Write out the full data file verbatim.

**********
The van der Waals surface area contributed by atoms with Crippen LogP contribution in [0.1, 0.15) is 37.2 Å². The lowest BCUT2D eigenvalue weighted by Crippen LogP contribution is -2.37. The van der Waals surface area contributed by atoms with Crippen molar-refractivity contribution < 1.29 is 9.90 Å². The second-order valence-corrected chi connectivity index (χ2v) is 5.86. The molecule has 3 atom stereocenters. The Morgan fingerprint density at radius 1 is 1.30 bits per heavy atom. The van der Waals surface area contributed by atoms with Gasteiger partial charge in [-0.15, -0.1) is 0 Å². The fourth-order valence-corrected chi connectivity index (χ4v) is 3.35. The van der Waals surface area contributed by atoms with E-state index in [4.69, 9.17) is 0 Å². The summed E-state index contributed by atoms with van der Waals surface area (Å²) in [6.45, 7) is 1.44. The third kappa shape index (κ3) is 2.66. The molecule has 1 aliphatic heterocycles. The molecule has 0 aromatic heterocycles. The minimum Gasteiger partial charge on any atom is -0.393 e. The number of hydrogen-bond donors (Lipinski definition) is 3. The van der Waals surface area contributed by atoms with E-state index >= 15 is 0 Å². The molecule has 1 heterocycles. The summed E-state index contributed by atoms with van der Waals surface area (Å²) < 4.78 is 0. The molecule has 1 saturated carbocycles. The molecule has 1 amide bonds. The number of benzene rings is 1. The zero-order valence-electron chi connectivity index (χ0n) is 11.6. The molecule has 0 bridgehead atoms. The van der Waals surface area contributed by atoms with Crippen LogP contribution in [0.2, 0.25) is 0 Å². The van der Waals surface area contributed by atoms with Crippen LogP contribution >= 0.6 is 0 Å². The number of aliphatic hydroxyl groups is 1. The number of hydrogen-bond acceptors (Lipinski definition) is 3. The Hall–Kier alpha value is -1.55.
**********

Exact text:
The van der Waals surface area contributed by atoms with Crippen LogP contribution in [0.1, 0.15) is 37.2 Å². The lowest BCUT2D eigenvalue weighted by Crippen LogP contribution is -2.37. The van der Waals surface area contributed by atoms with Crippen molar-refractivity contribution < 1.29 is 9.90 Å². The second-order valence-corrected chi connectivity index (χ2v) is 5.86. The molecule has 3 atom stereocenters. The Morgan fingerprint density at radius 1 is 1.30 bits per heavy atom. The van der Waals surface area contributed by atoms with Gasteiger partial charge in [-0.15, -0.1) is 0 Å². The fourth-order valence-corrected chi connectivity index (χ4v) is 3.35. The van der Waals surface area contributed by atoms with E-state index in [4.69, 9.17) is 0 Å². The summed E-state index contributed by atoms with van der Waals surface area (Å²) in [6.45, 7) is 1.44. The third kappa shape index (κ3) is 2.66. The molecule has 1 aliphatic heterocycles. The molecule has 0 aromatic heterocycles. The minimum Gasteiger partial charge on any atom is -0.393 e. The number of hydrogen-bond donors (Lipinski definition) is 3. The van der Waals surface area contributed by atoms with E-state index >= 15 is 0 Å². The molecule has 1 heterocycles. The summed E-state index contributed by atoms with van der Waals surface area (Å²) < 4.78 is 0. The molecule has 1 saturated carbocycles. The molecule has 1 amide bonds. The number of benzene rings is 1. The zero-order valence-electron chi connectivity index (χ0n) is 11.6. The molecule has 0 bridgehead atoms. The van der Waals surface area contributed by atoms with Crippen LogP contribution in [0.2, 0.25) is 0 Å². The van der Waals surface area contributed by atoms with Crippen LogP contribution >= 0.6 is 0 Å². The number of aliphatic hydroxyl groups is 1. The number of hydrogen-bond acceptors (Lipinski definition) is 3. The Hall–Kier alpha value is -1.55.